Kepler spacecraft signs off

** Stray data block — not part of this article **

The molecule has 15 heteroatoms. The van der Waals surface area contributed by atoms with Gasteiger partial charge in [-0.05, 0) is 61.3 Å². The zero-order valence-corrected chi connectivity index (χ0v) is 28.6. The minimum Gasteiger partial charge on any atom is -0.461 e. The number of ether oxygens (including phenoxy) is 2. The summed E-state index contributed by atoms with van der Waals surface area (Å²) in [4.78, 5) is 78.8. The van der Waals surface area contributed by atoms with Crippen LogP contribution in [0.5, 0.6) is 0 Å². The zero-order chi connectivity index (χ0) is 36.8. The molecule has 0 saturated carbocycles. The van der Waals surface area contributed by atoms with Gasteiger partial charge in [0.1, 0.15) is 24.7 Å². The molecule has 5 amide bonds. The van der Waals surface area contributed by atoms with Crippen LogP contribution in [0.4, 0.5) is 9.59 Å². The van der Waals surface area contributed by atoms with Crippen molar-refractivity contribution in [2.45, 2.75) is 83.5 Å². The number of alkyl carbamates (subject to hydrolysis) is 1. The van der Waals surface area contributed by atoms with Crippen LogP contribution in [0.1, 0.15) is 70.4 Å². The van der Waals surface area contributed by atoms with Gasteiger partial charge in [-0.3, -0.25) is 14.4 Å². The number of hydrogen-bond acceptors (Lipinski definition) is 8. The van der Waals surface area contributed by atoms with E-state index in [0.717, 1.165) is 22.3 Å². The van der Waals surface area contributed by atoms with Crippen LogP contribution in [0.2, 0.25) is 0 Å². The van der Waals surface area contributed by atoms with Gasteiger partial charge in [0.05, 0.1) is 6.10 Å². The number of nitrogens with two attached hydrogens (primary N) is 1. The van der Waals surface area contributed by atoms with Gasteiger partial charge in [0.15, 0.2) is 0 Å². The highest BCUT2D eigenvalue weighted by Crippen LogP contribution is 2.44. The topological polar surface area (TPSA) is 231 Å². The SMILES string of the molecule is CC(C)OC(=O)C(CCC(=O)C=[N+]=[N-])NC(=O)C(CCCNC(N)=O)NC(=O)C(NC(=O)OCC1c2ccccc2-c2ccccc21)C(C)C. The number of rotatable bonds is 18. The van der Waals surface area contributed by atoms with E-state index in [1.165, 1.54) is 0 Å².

The Kepler Space TelescopeNASA's Kepler space telescope has been a hard worker since it was launched in 2009, having discovered 70 percent of all of the extrasolar planets to date -- those are planets that are orbiting stars other than our Sun. Today, October 30, 2018, Kepler's mission was officially ended after the spacecraft ran out of fuel about two weeks ago.The maneuvering fuel was necessary for Kepler to orient itself to observe objects around distant stars and then transmit that data back to Earth. Kepler mission managers had been watching the fuel situation closely for months, even putting the spacecraft in a "sleep mode" several times to stretch its operational life. Since Kepler is in a solar, not Earth, orbit, it was impossible to send a refueling spacecraft to "top it off" for extended life.Kepler searched for extrasolar planets using what's called the "transit method", basically looking for reduced brightness from a star caused when a planet crosses in front of it from the perspective of the spacecraft. The spacecraft was initially set up for staring at one small area of space to study 150,000 stars at the same time. That work resulted in 2,327 confirmed exoplanet discoveries.Kepler's science shows that planets outnumber stars in our galaxy and that Earth-like planets are quite common -- 20 percent of stars like our sun appear to have rocky planets that are in a distance from the star where water could exist as a liquid.Kepler's work is continuing through a new spacecraft (TESS) launched in April of 2018.